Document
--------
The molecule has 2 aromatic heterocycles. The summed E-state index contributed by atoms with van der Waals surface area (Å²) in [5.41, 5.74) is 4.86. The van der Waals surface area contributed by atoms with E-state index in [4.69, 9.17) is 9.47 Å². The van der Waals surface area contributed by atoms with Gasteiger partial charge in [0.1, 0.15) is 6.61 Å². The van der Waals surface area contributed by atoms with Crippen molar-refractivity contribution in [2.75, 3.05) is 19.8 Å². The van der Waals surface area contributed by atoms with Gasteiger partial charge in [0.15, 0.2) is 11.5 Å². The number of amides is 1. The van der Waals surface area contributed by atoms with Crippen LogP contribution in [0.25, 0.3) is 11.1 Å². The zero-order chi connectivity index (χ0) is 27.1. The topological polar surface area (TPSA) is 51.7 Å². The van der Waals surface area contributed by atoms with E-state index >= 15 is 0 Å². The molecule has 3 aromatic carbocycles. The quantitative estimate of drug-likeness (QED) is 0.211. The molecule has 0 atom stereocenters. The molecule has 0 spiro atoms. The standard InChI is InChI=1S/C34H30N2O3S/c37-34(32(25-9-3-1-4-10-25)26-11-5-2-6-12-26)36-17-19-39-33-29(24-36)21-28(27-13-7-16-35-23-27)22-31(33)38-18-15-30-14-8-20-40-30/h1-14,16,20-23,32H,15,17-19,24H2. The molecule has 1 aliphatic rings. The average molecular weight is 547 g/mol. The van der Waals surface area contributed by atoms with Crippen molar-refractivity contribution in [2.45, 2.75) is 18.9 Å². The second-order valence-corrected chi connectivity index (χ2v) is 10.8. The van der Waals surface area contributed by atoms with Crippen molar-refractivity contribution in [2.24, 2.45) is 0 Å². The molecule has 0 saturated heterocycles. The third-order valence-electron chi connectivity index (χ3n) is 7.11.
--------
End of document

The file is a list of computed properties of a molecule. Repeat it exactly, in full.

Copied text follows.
The molecule has 2 aromatic heterocycles. The summed E-state index contributed by atoms with van der Waals surface area (Å²) in [5.41, 5.74) is 4.86. The van der Waals surface area contributed by atoms with E-state index in [4.69, 9.17) is 9.47 Å². The van der Waals surface area contributed by atoms with Gasteiger partial charge in [0.1, 0.15) is 6.61 Å². The van der Waals surface area contributed by atoms with Crippen molar-refractivity contribution in [2.75, 3.05) is 19.8 Å². The van der Waals surface area contributed by atoms with Gasteiger partial charge in [0.15, 0.2) is 11.5 Å². The number of amides is 1. The van der Waals surface area contributed by atoms with Crippen LogP contribution in [0.25, 0.3) is 11.1 Å². The zero-order chi connectivity index (χ0) is 27.1. The topological polar surface area (TPSA) is 51.7 Å². The van der Waals surface area contributed by atoms with E-state index >= 15 is 0 Å². The molecule has 3 aromatic carbocycles. The quantitative estimate of drug-likeness (QED) is 0.211. The molecule has 0 atom stereocenters. The molecule has 0 spiro atoms. The standard InChI is InChI=1S/C34H30N2O3S/c37-34(32(25-9-3-1-4-10-25)26-11-5-2-6-12-26)36-17-19-39-33-29(24-36)21-28(27-13-7-16-35-23-27)22-31(33)38-18-15-30-14-8-20-40-30/h1-14,16,20-23,32H,15,17-19,24H2. The molecule has 1 aliphatic rings. The average molecular weight is 547 g/mol. The van der Waals surface area contributed by atoms with Crippen molar-refractivity contribution in [2.45, 2.75) is 18.9 Å². The second-order valence-corrected chi connectivity index (χ2v) is 10.8. The van der Waals surface area contributed by atoms with Crippen molar-refractivity contribution in [2.24, 2.45) is 0 Å². The molecule has 0 saturated heterocycles. The third-order valence-electron chi connectivity index (χ3n) is 7.11.